Women in the Workplace: Is Flirting a Helpful or Harmful Strategy?

As companies strive to promote diversity in the workplace, more women are working outside of the home and working their way up the corporate ladder.  In Ellen Pollock’s Wall Street Journal article, she discusses the shift in women’s strategy in the workplace from non-sexual to flirtatious.  In the same vein that men have used their charm to aid in their success, women are using flirtatious gestures (which range from a smile to bantering or teasing) to try to get ahead in the corporate world.  Flirting is considered just another tool in a woman’s toolbox for which a woman can draw upon to help her in the male-dominated business world.  It is important that women feel more comfortable at work, which can be exhibited through more relaxed bahviors and dress, but I think it is important to remember that sexuality/flirtatiousness is only ONE tool women have to use.  The most important tool for me is my knowledge, which comes from my experiences.  Women shouldn’t have to be nonsexual or asexual to get ahead at work, but women should strive to let employers know that a pretty face is not the only asset she has to contribute. 

In contrast, Del Jones’ USA Today article presents a very different picture of flirtatious women in the workforce.  In the study the article is based on, researchers found that women who are overly flirtatious at work (i.e. sending risque emails, massaging a male co-worker’s shoulders, drawing attention to one’s legs, etc.) receive fewer raises and/or promotions than women who said they never engaged in those types of activities at work.  The study was limited to 164 female MBA grads at Tulane University, so it may not be representative of the population as a whole, but it does evoke some interesting discussion.  Are women who are overly flirtatious at work not taken as seriously as those who don’t engage in this behavior causing them to be overlooked when pay raises and promotions are available?  Why do women feel this is a useful strategy in the first place (where did they learn it)?  I also think it is important to note that the behaviors described in this article sound less like simple flirtation and more like unprofessional sexual gestures that don’t belong in the workplace.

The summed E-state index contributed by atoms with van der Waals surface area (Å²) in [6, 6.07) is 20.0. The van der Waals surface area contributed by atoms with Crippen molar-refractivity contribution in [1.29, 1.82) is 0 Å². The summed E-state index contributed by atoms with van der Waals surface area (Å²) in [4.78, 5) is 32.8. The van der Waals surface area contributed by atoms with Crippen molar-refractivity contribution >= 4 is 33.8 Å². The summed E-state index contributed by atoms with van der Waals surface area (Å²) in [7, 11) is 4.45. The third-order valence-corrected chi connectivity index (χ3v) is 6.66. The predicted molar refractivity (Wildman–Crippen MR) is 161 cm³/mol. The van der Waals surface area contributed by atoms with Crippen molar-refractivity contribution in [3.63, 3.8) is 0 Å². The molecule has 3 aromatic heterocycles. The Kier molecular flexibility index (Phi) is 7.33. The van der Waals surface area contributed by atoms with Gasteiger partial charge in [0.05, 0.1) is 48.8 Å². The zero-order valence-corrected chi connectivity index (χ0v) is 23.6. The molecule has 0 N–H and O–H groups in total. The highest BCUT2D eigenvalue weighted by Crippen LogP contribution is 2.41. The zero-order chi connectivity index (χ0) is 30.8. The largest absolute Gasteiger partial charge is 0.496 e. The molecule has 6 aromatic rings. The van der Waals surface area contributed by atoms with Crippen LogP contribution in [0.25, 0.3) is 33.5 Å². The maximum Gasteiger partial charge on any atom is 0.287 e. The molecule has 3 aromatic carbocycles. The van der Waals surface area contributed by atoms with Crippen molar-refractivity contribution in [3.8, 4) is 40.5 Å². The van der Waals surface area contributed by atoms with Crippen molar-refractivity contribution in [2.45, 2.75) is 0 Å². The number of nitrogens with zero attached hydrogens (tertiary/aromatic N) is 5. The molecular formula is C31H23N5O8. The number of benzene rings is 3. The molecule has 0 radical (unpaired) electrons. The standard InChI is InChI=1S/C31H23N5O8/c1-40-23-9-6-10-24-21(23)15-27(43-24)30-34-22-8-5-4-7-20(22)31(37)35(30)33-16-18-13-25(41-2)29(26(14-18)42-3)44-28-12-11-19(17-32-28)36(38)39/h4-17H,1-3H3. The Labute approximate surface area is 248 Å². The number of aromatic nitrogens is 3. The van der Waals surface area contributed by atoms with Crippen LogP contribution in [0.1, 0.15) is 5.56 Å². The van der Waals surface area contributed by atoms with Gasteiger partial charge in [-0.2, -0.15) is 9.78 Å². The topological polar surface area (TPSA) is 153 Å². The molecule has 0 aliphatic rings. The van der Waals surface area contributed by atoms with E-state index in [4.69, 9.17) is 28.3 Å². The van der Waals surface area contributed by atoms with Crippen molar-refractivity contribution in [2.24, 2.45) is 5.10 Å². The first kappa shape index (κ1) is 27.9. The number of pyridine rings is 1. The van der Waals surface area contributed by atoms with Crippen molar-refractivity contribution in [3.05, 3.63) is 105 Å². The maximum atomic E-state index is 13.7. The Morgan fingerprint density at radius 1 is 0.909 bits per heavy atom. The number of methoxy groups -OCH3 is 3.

Women should be allowed to express their femininity just as men have been allowed to express their masculinity at work; however, women should not lose sight of the fact that intelligence, experience, and growth are important tools to aid in one’s professional success as well.  However, there is an important distinction between flirtatious behavior and sexual behavior.  Sexual behavior, whether it is being done by a man or a woman, is distracting and inappropriate in a work environment, which is probably why the women in this study who admitted to using these behaviors to try to get ahead saw themselves being passed up for promotions and pay raises.

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